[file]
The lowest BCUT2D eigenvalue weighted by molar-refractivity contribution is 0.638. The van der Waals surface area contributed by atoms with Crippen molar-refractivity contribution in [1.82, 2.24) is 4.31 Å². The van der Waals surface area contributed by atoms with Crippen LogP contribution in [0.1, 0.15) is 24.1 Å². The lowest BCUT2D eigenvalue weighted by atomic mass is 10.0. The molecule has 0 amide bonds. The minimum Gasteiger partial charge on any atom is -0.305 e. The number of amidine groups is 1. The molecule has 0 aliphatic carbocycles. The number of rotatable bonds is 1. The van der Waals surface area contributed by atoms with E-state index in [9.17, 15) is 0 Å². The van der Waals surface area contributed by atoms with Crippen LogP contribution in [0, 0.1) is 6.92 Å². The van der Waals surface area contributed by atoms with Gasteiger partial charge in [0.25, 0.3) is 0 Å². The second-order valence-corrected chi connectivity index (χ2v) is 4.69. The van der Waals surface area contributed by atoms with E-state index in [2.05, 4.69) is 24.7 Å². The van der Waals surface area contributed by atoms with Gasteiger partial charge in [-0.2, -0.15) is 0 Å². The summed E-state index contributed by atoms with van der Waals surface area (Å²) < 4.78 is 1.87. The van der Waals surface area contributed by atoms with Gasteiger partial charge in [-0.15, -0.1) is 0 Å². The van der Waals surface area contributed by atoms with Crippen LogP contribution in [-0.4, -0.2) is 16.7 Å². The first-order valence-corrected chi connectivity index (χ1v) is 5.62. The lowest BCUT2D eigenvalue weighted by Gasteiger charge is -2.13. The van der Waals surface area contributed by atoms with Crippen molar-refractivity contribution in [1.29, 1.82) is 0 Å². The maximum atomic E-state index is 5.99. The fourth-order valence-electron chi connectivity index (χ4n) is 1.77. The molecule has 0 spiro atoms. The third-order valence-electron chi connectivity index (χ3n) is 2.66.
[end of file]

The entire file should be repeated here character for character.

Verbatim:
The lowest BCUT2D eigenvalue weighted by molar-refractivity contribution is 0.638. The van der Waals surface area contributed by atoms with Crippen molar-refractivity contribution in [1.82, 2.24) is 4.31 Å². The van der Waals surface area contributed by atoms with Crippen LogP contribution in [0.1, 0.15) is 24.1 Å². The lowest BCUT2D eigenvalue weighted by atomic mass is 10.0. The molecule has 0 amide bonds. The minimum Gasteiger partial charge on any atom is -0.305 e. The number of amidine groups is 1. The molecule has 0 aliphatic carbocycles. The number of rotatable bonds is 1. The van der Waals surface area contributed by atoms with E-state index in [9.17, 15) is 0 Å². The van der Waals surface area contributed by atoms with Crippen LogP contribution in [0, 0.1) is 6.92 Å². The van der Waals surface area contributed by atoms with Gasteiger partial charge in [0.25, 0.3) is 0 Å². The second-order valence-corrected chi connectivity index (χ2v) is 4.69. The van der Waals surface area contributed by atoms with E-state index in [2.05, 4.69) is 24.7 Å². The van der Waals surface area contributed by atoms with Gasteiger partial charge in [-0.2, -0.15) is 0 Å². The summed E-state index contributed by atoms with van der Waals surface area (Å²) < 4.78 is 1.87. The van der Waals surface area contributed by atoms with Gasteiger partial charge in [-0.15, -0.1) is 0 Å². The van der Waals surface area contributed by atoms with Crippen LogP contribution in [-0.4, -0.2) is 16.7 Å². The first-order valence-corrected chi connectivity index (χ1v) is 5.62. The lowest BCUT2D eigenvalue weighted by Gasteiger charge is -2.13. The van der Waals surface area contributed by atoms with Crippen molar-refractivity contribution in [1.29, 1.82) is 0 Å². The maximum atomic E-state index is 5.99. The fourth-order valence-electron chi connectivity index (χ4n) is 1.77. The molecule has 0 spiro atoms. The third-order valence-electron chi connectivity index (χ3n) is 2.66.